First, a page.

Journal cover Journal topic
Climate of the Past An interactive open-access journal of the European Geosciences Union
Clim. Past, 12, 1375-1388, 2016
http://www.clim-past.net/12/1375/2016/
doi:10.5194/cp-12-1375-2016
© Author(s) 2016. This work is distributed
under the Creative Commons Attribution 3.0 License.
Research article
24 Jun 2016
Multi-timescale data assimilation for atmosphere–ocean state estimates
Nathan Steiger1 and Gregory Hakim2 1Lamont-Doherty Earth Observatory, Columbia University, Palisades, NY, USA
2Department of Atmospheric Sciences, University of Washington, Seattle, WA, USA
Abstract. Paleoclimate proxy data span seasonal to millennial timescales, and Earth's climate system has both high- and low-frequency components. Yet it is currently unclear how best to incorporate multiple timescales of proxy data into a single reconstruction framework and to also capture both high- and low-frequency components of reconstructed variables. Here we present a data assimilation approach that can explicitly incorporate proxy data at arbitrary timescales. The principal advantage of using such an approach is that it allows much more proxy data to inform a climate reconstruction, though there can be additional benefits. Through a series of offline data-assimilation-based pseudoproxy experiments, we find that atmosphere–ocean states are most skillfully reconstructed by incorporating proxies across multiple timescales compared to using proxies at short (annual) or long (∼ decadal) timescales alone. Additionally, reconstructions that incorporate long-timescale pseudoproxies improve the low-frequency components of the reconstructions relative to using only high-resolution pseudoproxies. We argue that this is because time averaging high-resolution observations improves their covariance relationship with the slowly varying components of the coupled-climate system, which the data assimilation algorithm can exploit. These results are consistent across the climate models considered, despite the model variables having very different spectral characteristics. Our results also suggest that it may be possible to reconstruct features of the oceanic meridional overturning circulation based on atmospheric surface temperature proxies, though here we find such reconstructions lack spectral power over a broad range of frequencies.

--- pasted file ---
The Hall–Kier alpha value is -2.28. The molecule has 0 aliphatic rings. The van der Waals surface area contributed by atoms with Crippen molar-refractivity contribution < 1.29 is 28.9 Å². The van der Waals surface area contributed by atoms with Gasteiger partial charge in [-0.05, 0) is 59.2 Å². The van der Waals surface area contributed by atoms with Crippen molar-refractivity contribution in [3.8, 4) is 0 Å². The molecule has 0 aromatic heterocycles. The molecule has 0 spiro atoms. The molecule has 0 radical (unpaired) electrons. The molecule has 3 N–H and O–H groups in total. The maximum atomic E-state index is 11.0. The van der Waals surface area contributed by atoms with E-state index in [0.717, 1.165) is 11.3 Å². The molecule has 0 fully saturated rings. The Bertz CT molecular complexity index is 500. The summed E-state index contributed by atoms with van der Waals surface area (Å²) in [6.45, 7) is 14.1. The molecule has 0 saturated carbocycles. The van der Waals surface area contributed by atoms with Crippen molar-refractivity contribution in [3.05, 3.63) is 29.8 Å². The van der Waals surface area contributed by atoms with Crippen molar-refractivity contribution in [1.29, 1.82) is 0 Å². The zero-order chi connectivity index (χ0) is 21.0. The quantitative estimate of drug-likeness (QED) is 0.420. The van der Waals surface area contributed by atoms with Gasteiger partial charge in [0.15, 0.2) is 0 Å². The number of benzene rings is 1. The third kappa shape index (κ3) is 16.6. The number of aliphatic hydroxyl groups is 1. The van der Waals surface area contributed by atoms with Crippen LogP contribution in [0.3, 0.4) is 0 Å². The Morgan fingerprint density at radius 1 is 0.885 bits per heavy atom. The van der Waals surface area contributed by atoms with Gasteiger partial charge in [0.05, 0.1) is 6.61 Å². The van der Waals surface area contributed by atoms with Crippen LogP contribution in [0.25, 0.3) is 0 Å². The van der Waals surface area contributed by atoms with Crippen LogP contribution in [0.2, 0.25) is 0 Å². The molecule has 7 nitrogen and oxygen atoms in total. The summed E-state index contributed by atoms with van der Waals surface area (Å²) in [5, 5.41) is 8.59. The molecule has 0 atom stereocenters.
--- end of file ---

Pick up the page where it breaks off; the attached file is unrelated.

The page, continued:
Citation: Steiger, N. and Hakim, G.: Multi-timescale data assimilation for atmosphere–ocean state estimates, Clim. Past, 12, 1375-1388, doi:10.5194/cp-12-1375-2016, 2016.
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Short summary
We present a data assimilation algorithm that incorporates proxy data at arbitrary timescales. Within a synthetic-test framework, we find that atmosphere–ocean states are most skillfully reconstructed by incorporating proxies across multiple timescales compared to using them at short or long timescales alone. Additionally, reconstructions that incorporate long-timescale proxies improve the low-frequency components of the reconstructions relative to using only high-resolution proxies.
We present a data assimilation algorithm that incorporates proxy data at arbitrary timescales....
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